Sidney Rigdon, Appeal to the American People, 1840

  • Source Note
  • Historical Introduction
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mons, to use their own language, should vote. These threatenings began to assume a very serious tone, very soon. One kept exciting another, and drinking very freely, until a man by the name of Richard Weldon, commonly called Dick Weldon, attacked a man by the name of Samuel Brown, who was but just able to be about, after a very dangerous fit of sickness. The said Weldon, began to insult Mr. Brown in a most insolent manner; Mr. Brown, very mildly told him, that he did not wish to have any difficulty with him, or any other person; the other swore that the Mormons were no more fit to vote than the d—d niggers, and that he would knock him down; and made an attempt to strike him: A man by the name of Perry Durfee, being near them, caught Weldon’s hand, and kept him from striking Brown. This, was no sooner done, than Durfee was knocked down, and a number of men commenced beating him with clubs, boards, and any thing they could get. Durfee cried for help: several men ran into the midst of the crowd, to get Durfee out of their hands, for the cry was, “kill him, kill him, d—n him.” The names of those who rushed into the crowd, were Jackson Steward; ; Henry Omsted [Harvey Olmsted]; Abram Nelson; and one other man by the name of Nelson. They succeeded in saving the life of Durfee, but not until they had knocked down, some twelve or fifteen men. A large number of from twelve to twenty rushed on to Steward, crying kill him, God d—n him, kill him. They had dirks and clubs, and other weapons; one of them dirked him under the shoulder blade; he called aloud for assistance, as he fled from them; and they were on the very eve of stabbing him. A man named , seized a billet of wood, and ran furiously upon them, knocking down all he came to, until the rest fled before him, and he rescued Steward out of their hands, having with his own hands whipped some twenty men. The total number of the saints in this affray did not exceed ten; that of the mob, from fifty to a hundred.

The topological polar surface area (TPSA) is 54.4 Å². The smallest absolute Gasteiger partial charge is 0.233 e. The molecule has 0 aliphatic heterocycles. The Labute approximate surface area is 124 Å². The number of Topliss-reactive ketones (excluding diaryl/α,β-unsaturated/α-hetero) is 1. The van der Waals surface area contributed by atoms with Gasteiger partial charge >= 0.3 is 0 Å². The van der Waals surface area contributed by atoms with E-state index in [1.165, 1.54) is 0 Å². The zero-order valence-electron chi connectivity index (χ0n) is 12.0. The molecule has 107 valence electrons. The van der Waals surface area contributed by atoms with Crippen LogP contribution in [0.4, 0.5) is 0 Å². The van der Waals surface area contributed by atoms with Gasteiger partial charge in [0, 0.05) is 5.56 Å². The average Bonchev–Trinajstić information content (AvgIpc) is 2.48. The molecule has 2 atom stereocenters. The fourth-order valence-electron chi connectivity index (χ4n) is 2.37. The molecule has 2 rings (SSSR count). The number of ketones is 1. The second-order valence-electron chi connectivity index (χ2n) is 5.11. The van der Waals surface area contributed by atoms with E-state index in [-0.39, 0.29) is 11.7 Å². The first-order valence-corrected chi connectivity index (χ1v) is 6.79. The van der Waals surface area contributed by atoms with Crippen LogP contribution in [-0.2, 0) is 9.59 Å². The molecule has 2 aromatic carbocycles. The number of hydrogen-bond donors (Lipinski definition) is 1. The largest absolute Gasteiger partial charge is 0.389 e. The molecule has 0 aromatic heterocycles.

The mob then despatched a number of their gang to get guns and ammunition, swearing that they would kill all the Saints they could find, or drive them out of , sparing neither men, women, or children. The [p. 19]
mons, to use their own language, should vote. These threatenings began to assume a very serious tone, very soon. One kept exciting another, and drinking very freely, until a man by the name of Richard Weldon, commonly called Dick Weldon, attacked a man by the name of Samuel Brown, who was but just able to be about, after a very dangerous fit of sickness. The said Weldon, began to insult Mr. Brown in a most insolent manner; Mr. Brown, very mildly told him, that he did not wish to have any difficulty with him, or any other person; the other swore that the Mormons were no more fit to vote than the d—d niggers, and that he would knock him down; and made an attempt to strike him: A man by the name of Perry Durfee, being near them, caught Weldon’s hand, and kept him from striking Brown. This, was no sooner done, than Durfee was knocked down, and a number of men commenced beating him with clubs, boards, and any thing they could get. Durfee cried for help: several men ran into the midst of the crowd, to get Durfee out of their hands, for the cry was, “kill him, kill him, d—n him.” The names of those who rushed into the crowd, were Jackson Steward; ; Henry Omsted [Harvey Olmsted]; Abram Nelson; and one other man by the name of Nelson. They succeeded in saving the life of Durfee, but not until they had knocked down, some twelve or fifteen men. A large number of from twelve to twenty rushed on to Steward, crying kill him, God d—n him, kill him. They had dirks and clubs, and other weapons; one of them dirked him under the shoulder blade; he called aloud for assistance, as he fled from them; and they were on the very eve of stabbing him. A man named , seized a billet of wood, and ran furiously upon them, knocking down all he came to, until the rest fled before him, and he rescued Steward out of their hands, having with his own hands whipped some twenty men. The total number of the saints in this affray did not exceed ten; that of the mob, from fifty to a hundred.
The mob then despatched a number of their gang to get guns and ammunition, swearing that they would kill all the Saints they could find, or drive them out of , sparing neither men, women, or children. The [p. 19]
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